• Food Source: The seeds of Jack pine are consumed by various birds and small animals, playing a part in the food chain.

  • medicalMedical Properties

    • Pinus banksiana, commonly known as Jack pine, traditionally has not been widely recognized for its medicinal properties and there is limited documented evidence to support specific medicinal uses.
    • This plant is not used for medical purposes.

  • windAir-purifying Qualities

    This plant is not specifically known for air purifying qualities.

  • leavesOther Uses

    • Jack Pine resin is sometimes used in the manufacturing of turpentine, which is a solvent for paints and varnishes.
    • The cones of the Jack Pine can be utilized in crafts and decorations, often being painted or incorporated into wreaths and ornaments.
    • Wood from the Jack Pine is sometimes used to make crates and pallets, given its availability and relative strength.
    • The bark of the Jack Pine can serve as mulch for gardening, helping to retain soil moisture and regulate temperature.
    • The tree has been used traditionally to create snow fences, which are barriers that cause snow to accumulate in a desired area.
    • In landscaping, the Jack Pine can be planted for erosion control due to its ability to thrive in poor soil conditions.
    • The knotty appearance of Jack Pine wood is sometimes prized for rustic furniture-making and interior paneling.
    • Jack Pines can be used as Christmas trees, especially in regions where they are abundantly found.
    • The tree's roots can stabilize sand dunes, thereby protecting coastlines and preventing sand drift.
    • Jack Pine wood shavings have been employed as bedding material for small animals in farms or households.

Interesting Facts

  • bedFeng Shui

    The Jack Pine is not used in Feng Shui practice.

  • aquariusZodiac Sign Compitability

    The Jack Pine is not used in astrology practice.

  • spiralPlant Symbolism

    • Resilience: Pinus banksiana, commonly known as Jack Pine, is known for its ability to thrive in poor soil conditions and withstand fire, which makes it a symbol of resilience and the ability to endure challenging circumstances.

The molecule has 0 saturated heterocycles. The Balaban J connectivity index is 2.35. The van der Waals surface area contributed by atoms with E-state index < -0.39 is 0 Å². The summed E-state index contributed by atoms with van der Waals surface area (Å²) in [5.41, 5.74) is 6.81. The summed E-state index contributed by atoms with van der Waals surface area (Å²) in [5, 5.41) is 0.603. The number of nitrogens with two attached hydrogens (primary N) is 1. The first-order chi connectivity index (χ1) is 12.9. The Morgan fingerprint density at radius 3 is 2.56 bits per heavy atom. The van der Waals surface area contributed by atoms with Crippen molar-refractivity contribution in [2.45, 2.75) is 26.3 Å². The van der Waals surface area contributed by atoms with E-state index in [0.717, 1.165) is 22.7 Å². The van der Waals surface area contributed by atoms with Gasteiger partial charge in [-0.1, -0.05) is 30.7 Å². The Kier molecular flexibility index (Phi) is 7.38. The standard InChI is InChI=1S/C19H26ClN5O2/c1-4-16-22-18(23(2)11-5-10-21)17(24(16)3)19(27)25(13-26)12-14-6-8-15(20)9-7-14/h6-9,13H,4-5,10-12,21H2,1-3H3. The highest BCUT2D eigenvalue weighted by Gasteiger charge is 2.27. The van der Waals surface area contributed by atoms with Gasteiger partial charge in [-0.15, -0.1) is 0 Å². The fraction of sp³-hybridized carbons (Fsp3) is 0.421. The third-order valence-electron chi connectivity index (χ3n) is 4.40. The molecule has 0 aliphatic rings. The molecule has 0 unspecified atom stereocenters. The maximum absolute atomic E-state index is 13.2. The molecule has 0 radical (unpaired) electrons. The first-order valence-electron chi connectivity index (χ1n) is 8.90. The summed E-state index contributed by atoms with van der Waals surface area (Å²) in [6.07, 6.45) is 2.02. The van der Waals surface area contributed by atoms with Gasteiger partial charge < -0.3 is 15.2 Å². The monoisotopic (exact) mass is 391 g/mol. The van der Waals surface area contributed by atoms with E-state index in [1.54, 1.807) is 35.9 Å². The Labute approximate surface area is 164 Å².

• Independence: The Jack Pine often grows in isolated stands and can establish itself without need for rich soils, symbolizing independence and self-reliance.
    • Adaptability: With its capacity to adapt to various environments, the Jack Pine represents adaptability and the power to thrive in diverse situations.
    • Regeneration: The Jack Pine's cones often require the heat of a fire to open and release seeds, representing rebirth and the cycle of regeneration after destruction.

Every 2-3 weeks
10000 - 20000 Lux
Every 2-3 years
Late winter to early spring
Not needed
  • water dropWater

    Jack pine, or Pinus banksiana, requires minimal watering once established, due to its adaptation to poor, dry soils. Seedlings should be watered regularly to keep the soil moist but not waterlogged—once a week should suffice, with about a gallon per tree during each watering session. After the first year or two, watering can be reduced; during dry spells, provide mature trees with a deep watering of about two gallons once or twice a month. Always water the tree at its base, soaking the soil to reach the deep roots. Avoid overwatering as standing water can lead to root rot.

  • sunLight

    Jack pine thrives in full sunlight, which means the plant should receive at least six hours of direct, unfiltered sunlight each day. The best spot for a Jack pine would be an area with ample open sky exposure, away from taller structures or trees that might create significant shade. They are well-adapted to sandy or rocky soils with clear overhead access to sunlight.